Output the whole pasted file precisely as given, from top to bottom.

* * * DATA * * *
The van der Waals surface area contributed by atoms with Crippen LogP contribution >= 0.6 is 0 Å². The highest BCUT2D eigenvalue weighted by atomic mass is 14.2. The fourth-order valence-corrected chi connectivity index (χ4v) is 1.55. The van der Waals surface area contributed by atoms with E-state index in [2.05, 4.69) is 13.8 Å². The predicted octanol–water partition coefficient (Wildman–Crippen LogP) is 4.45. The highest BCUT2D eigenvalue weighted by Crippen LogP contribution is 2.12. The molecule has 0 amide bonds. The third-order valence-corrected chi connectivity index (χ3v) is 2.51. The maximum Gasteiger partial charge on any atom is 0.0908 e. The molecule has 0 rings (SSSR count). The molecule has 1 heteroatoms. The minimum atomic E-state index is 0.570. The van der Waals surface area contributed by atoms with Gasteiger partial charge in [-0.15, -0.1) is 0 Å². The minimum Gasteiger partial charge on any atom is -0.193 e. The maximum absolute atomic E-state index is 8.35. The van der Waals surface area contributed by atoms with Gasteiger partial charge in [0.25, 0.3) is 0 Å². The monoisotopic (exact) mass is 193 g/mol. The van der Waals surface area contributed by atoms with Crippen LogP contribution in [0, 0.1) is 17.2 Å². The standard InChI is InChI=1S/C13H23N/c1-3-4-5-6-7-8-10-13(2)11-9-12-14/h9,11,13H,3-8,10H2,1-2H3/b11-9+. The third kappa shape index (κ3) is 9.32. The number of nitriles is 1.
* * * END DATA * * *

The van der Waals surface area contributed by atoms with Crippen LogP contribution >= 0.6 is 0 Å². The highest BCUT2D eigenvalue weighted by atomic mass is 14.2. The fourth-order valence-corrected chi connectivity index (χ4v) is 1.55. The van der Waals surface area contributed by atoms with E-state index in [2.05, 4.69) is 13.8 Å². The predicted octanol–water partition coefficient (Wildman–Crippen LogP) is 4.45. The highest BCUT2D eigenvalue weighted by Crippen LogP contribution is 2.12. The molecule has 0 amide bonds. The third-order valence-corrected chi connectivity index (χ3v) is 2.51. The maximum Gasteiger partial charge on any atom is 0.0908 e. The molecule has 0 rings (SSSR count). The molecule has 1 heteroatoms. The minimum atomic E-state index is 0.570. The van der Waals surface area contributed by atoms with Gasteiger partial charge in [-0.15, -0.1) is 0 Å². The minimum Gasteiger partial charge on any atom is -0.193 e. The maximum absolute atomic E-state index is 8.35. The van der Waals surface area contributed by atoms with Gasteiger partial charge in [0.25, 0.3) is 0 Å². The monoisotopic (exact) mass is 193 g/mol. The van der Waals surface area contributed by atoms with Crippen LogP contribution in [0, 0.1) is 17.2 Å². The standard InChI is InChI=1S/C13H23N/c1-3-4-5-6-7-8-10-13(2)11-9-12-14/h9,11,13H,3-8,10H2,1-2H3/b11-9+. The third kappa shape index (κ3) is 9.32. The number of nitriles is 1.